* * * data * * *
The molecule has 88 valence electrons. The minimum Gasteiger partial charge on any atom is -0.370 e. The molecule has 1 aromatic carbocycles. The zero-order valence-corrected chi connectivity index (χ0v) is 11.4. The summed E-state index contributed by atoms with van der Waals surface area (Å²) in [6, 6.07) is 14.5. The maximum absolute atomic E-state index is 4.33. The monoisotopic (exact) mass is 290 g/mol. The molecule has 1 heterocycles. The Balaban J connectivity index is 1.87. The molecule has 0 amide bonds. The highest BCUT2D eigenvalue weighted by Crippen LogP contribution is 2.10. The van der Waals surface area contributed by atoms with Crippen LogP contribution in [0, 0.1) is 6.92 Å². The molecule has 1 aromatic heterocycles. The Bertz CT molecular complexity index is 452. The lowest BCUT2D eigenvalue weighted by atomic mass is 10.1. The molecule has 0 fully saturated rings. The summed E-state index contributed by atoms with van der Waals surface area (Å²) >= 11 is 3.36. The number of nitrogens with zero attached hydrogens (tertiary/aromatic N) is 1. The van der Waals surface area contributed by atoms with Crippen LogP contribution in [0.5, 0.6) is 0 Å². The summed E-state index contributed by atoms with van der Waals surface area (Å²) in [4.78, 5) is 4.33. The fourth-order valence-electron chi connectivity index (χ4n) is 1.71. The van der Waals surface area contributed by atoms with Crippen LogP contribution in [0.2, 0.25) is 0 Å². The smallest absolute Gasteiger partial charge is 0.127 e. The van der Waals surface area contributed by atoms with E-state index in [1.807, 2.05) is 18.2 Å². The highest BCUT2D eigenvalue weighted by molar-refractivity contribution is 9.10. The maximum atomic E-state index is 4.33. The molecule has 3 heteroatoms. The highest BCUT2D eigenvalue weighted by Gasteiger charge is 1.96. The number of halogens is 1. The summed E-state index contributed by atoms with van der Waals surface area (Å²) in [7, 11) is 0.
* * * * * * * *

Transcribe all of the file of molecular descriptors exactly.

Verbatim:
The molecule has 88 valence electrons. The minimum Gasteiger partial charge on any atom is -0.370 e. The molecule has 1 aromatic carbocycles. The zero-order valence-corrected chi connectivity index (χ0v) is 11.4. The summed E-state index contributed by atoms with van der Waals surface area (Å²) in [6, 6.07) is 14.5. The maximum absolute atomic E-state index is 4.33. The monoisotopic (exact) mass is 290 g/mol. The molecule has 1 heterocycles. The Balaban J connectivity index is 1.87. The molecule has 0 amide bonds. The highest BCUT2D eigenvalue weighted by Crippen LogP contribution is 2.10. The van der Waals surface area contributed by atoms with Crippen LogP contribution in [0, 0.1) is 6.92 Å². The molecule has 1 aromatic heterocycles. The Bertz CT molecular complexity index is 452. The lowest BCUT2D eigenvalue weighted by atomic mass is 10.1. The molecule has 0 fully saturated rings. The summed E-state index contributed by atoms with van der Waals surface area (Å²) >= 11 is 3.36. The number of nitrogens with zero attached hydrogens (tertiary/aromatic N) is 1. The van der Waals surface area contributed by atoms with Crippen LogP contribution in [0.5, 0.6) is 0 Å². The summed E-state index contributed by atoms with van der Waals surface area (Å²) in [4.78, 5) is 4.33. The fourth-order valence-electron chi connectivity index (χ4n) is 1.71. The van der Waals surface area contributed by atoms with Crippen LogP contribution in [0.2, 0.25) is 0 Å². The smallest absolute Gasteiger partial charge is 0.127 e. The van der Waals surface area contributed by atoms with E-state index in [1.807, 2.05) is 18.2 Å². The highest BCUT2D eigenvalue weighted by molar-refractivity contribution is 9.10. The maximum atomic E-state index is 4.33. The molecule has 3 heteroatoms. The highest BCUT2D eigenvalue weighted by Gasteiger charge is 1.96. The number of halogens is 1. The summed E-state index contributed by atoms with van der Waals surface area (Å²) in [7, 11) is 0.